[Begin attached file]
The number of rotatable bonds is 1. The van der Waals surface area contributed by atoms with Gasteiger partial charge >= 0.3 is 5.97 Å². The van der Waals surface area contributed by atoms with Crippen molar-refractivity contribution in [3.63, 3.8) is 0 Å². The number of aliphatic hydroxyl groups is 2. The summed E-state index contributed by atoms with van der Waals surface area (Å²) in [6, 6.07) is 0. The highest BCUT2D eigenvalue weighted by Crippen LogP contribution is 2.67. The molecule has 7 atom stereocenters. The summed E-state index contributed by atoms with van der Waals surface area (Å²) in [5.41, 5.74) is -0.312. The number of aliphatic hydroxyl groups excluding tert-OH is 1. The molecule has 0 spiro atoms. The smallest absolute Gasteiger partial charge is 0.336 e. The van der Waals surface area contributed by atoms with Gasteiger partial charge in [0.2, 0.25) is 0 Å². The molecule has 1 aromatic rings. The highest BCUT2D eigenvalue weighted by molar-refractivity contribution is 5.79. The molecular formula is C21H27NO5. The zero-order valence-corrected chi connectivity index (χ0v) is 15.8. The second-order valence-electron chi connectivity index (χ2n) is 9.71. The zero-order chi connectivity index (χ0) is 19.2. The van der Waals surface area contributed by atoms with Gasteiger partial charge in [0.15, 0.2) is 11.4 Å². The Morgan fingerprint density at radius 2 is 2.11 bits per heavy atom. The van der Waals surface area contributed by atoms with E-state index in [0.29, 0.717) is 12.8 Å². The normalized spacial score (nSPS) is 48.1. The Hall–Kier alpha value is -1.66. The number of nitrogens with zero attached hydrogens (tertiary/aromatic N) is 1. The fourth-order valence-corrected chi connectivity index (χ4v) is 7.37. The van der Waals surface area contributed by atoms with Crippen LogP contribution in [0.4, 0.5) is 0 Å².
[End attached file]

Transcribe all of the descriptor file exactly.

The number of rotatable bonds is 1. The van der Waals surface area contributed by atoms with Gasteiger partial charge >= 0.3 is 5.97 Å². The van der Waals surface area contributed by atoms with Crippen molar-refractivity contribution in [3.63, 3.8) is 0 Å². The number of aliphatic hydroxyl groups is 2. The summed E-state index contributed by atoms with van der Waals surface area (Å²) in [6, 6.07) is 0. The highest BCUT2D eigenvalue weighted by Crippen LogP contribution is 2.67. The molecule has 7 atom stereocenters. The summed E-state index contributed by atoms with van der Waals surface area (Å²) in [5.41, 5.74) is -0.312. The number of aliphatic hydroxyl groups excluding tert-OH is 1. The molecule has 0 spiro atoms. The smallest absolute Gasteiger partial charge is 0.336 e. The van der Waals surface area contributed by atoms with Gasteiger partial charge in [0.2, 0.25) is 0 Å². The molecule has 1 aromatic rings. The highest BCUT2D eigenvalue weighted by molar-refractivity contribution is 5.79. The molecular formula is C21H27NO5. The zero-order valence-corrected chi connectivity index (χ0v) is 15.8. The second-order valence-electron chi connectivity index (χ2n) is 9.71. The zero-order chi connectivity index (χ0) is 19.2. The van der Waals surface area contributed by atoms with Gasteiger partial charge in [0.15, 0.2) is 11.4 Å². The Morgan fingerprint density at radius 2 is 2.11 bits per heavy atom. The van der Waals surface area contributed by atoms with E-state index in [0.29, 0.717) is 12.8 Å². The normalized spacial score (nSPS) is 48.1. The Hall–Kier alpha value is -1.66. The number of nitrogens with zero attached hydrogens (tertiary/aromatic N) is 1. The fourth-order valence-corrected chi connectivity index (χ4v) is 7.37. The van der Waals surface area contributed by atoms with Crippen LogP contribution in [0.4, 0.5) is 0 Å².